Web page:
Researchers at the University of California, San Francisco and Mount Sinai School of Medicine have used a Drosophila cancer model to identify small molecule kinase inhibitors that target a discrete spectrum of kinases.1 The lead molecule blocked tumor growth in a mouse model of medullary thyroid carcinoma better than the marketed kinase inhibitor Caprelsa vandetanib. An undisclosed pharma is negotiating to license the IP.

Because multiple kinase signaling pathways are often dysregulated in the same cancer, targeting several kinases simultaneously may have greater efficacy than attacking a single kinase.

Although most kinase inhibitors in the clinic block more than one kinase, typically these molecules had been originally developed against single kinase targets; thus, any therapeutic benefits gained from hitting additional kinases is a result of chance rather than design.

Rationally designing an inhibitor that hits multiple kinases has been difficult because of the challenges in determining the optimal choice of targets and optimizing a single molecule to have the appropriate multitarget selectivity.

To address some of those challenges, UCSF's Kevan Shokat teamed up with Mount Sinai's Ross Cagan. They set out to develop a Drosophila-based screen for libraries of small molecule inhibitors that target variable combinations of kinases.

Shokat is chair of the cellular and molecular pharmacology department at UCSF. Cagan is a professor in the Department of Developmental and Regenerative Biology and associate dean of the graduate school of biological sciences at Mount Sinai and also a cofounder of Drosophila-based drug discovery company Medros Inc.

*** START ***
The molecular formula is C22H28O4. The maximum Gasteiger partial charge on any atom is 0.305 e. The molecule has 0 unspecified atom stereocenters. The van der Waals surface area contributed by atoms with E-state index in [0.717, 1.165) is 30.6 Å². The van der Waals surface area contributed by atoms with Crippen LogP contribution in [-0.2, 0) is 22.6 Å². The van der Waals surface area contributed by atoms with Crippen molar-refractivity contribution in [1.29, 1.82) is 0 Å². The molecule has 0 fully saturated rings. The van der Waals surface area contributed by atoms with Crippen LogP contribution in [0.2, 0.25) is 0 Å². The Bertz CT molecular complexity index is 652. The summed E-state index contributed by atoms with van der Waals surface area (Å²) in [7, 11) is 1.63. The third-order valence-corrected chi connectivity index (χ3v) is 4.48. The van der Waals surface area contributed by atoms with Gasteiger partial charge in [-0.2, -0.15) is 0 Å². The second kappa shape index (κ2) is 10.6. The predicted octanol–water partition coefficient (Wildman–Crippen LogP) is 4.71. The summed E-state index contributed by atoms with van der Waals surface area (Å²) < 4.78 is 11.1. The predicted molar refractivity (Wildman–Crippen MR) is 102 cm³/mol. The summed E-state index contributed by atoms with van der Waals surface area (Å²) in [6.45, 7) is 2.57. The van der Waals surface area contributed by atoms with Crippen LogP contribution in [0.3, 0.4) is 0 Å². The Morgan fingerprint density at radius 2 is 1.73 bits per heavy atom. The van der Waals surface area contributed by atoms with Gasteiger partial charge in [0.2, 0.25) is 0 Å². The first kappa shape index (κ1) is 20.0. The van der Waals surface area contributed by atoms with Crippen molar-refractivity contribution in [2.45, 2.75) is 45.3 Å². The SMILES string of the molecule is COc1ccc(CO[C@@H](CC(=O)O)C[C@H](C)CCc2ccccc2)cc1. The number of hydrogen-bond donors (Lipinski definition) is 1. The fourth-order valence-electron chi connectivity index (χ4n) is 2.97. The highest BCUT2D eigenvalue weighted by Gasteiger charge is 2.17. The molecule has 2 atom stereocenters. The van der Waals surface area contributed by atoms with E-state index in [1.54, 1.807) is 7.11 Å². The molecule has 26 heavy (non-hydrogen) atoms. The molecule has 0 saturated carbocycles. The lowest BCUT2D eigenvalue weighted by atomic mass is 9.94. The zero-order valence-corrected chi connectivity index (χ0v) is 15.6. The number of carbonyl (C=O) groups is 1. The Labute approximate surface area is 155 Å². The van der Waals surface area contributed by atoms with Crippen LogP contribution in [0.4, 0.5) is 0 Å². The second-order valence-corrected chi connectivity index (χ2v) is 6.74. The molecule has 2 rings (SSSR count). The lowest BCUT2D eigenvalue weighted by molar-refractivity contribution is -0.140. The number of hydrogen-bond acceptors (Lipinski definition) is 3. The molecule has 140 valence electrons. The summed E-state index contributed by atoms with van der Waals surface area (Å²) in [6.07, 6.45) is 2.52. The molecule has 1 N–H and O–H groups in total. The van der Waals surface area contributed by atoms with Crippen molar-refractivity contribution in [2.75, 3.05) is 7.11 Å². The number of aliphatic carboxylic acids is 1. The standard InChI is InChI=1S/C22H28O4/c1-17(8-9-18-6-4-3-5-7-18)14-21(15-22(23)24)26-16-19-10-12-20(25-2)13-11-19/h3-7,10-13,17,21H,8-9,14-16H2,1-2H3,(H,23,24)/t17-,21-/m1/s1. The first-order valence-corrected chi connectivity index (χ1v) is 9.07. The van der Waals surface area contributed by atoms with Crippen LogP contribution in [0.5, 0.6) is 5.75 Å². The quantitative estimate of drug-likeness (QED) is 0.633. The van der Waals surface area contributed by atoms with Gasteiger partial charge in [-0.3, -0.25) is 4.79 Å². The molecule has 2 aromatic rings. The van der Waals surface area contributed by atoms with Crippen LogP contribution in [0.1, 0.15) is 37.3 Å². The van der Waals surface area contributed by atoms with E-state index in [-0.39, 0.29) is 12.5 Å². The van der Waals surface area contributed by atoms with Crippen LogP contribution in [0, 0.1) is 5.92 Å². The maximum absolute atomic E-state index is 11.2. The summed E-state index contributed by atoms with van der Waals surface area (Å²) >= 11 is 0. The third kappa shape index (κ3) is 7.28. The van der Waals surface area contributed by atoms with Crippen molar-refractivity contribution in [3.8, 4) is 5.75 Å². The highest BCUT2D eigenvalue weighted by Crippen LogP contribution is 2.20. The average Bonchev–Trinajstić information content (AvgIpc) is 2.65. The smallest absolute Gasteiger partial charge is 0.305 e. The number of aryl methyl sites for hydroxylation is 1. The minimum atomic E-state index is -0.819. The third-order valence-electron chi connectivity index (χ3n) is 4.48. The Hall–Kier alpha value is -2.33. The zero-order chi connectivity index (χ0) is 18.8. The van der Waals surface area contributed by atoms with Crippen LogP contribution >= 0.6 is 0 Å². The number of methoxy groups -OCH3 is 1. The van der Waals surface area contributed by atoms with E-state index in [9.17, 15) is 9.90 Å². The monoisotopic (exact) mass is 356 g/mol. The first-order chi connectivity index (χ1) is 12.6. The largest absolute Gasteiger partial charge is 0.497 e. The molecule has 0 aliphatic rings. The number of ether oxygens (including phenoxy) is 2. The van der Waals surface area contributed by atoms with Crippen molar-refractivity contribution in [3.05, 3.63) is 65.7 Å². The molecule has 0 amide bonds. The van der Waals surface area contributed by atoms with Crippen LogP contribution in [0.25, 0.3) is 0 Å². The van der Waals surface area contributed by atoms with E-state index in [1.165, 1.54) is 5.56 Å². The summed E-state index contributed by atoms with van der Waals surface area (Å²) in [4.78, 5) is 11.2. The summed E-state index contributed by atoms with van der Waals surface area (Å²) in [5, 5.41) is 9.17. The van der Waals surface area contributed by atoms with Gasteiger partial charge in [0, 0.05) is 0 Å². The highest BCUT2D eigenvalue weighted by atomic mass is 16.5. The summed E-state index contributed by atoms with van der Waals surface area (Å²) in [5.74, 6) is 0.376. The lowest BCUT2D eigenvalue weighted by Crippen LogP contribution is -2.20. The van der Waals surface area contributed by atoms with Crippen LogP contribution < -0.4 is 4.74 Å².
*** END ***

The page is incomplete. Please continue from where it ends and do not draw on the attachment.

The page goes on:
For their screen, they chose a Drosophila model of Ret proto-oncogene (RET)-driven medullary thyroid carcinoma (MTC). RET is mutated in the germline in the familial form of MTC, which accounts for 25% of cases, as well as somatically mutated in 25%-50% of the remaining patients with sporadic MTC.

First, the researchers screened a library of small molecules that inhibited RET and a variable spectrum of other kinases in a Drosophila model of a hereditary form of MTC.

The top hit from the screen, which resulted in 25% of the flies surviving to adulthood, had greater efficacy and lower toxicity than Caprelsa. In contrast, a closely related analog of the top hit inhibited RET with nearly identical potency but showed a different kinase-specificity profile and had significantly decreased efficacy.

Thus, efficacy did not correlate solely with RET inhibition.

Caprelsa is marketed by AstraZeneca plc to treat MTC. The drug was originally developed as an inhibitor of VEGF receptor (VEGFR), with weaker activity against epidermal growth factor receptor (EGFR), but later was found to inhibit RET.

The team next sought to determine which kinase targets outside of RET contributed to efficacy and toxicity.

Tests of a panel of kinase inhibitors with different levels of efficacy and toxicity based on the initial screen in genetically altered Drosophila suggested inhibiting the Drosophila homologs of RET, Src, S6 kinase (S6K), BRAF and CRAF (RAF1) contributed to efficacy, whereas blocking the homolog of mammalian target of rapamycin (mTOR; FRAP; RAFT1) led to toxicity.

Based on that information, the team designed AD80, an analog of the top hit of the original screen that had greater activity against Src, BRAF and CRAF and lower activity against mTOR.

The optimized molecule had better activity. In the MTC Drosophila model, about 80% of the flies receiving AD80 survived to adulthood.

Last, the authors tested AD80 in a mouse xenograft model of familial MTC. The molecule decreased tumor growth and weight loss, a measure of toxicity, compared with Caprelsa.

Results were published in Nature.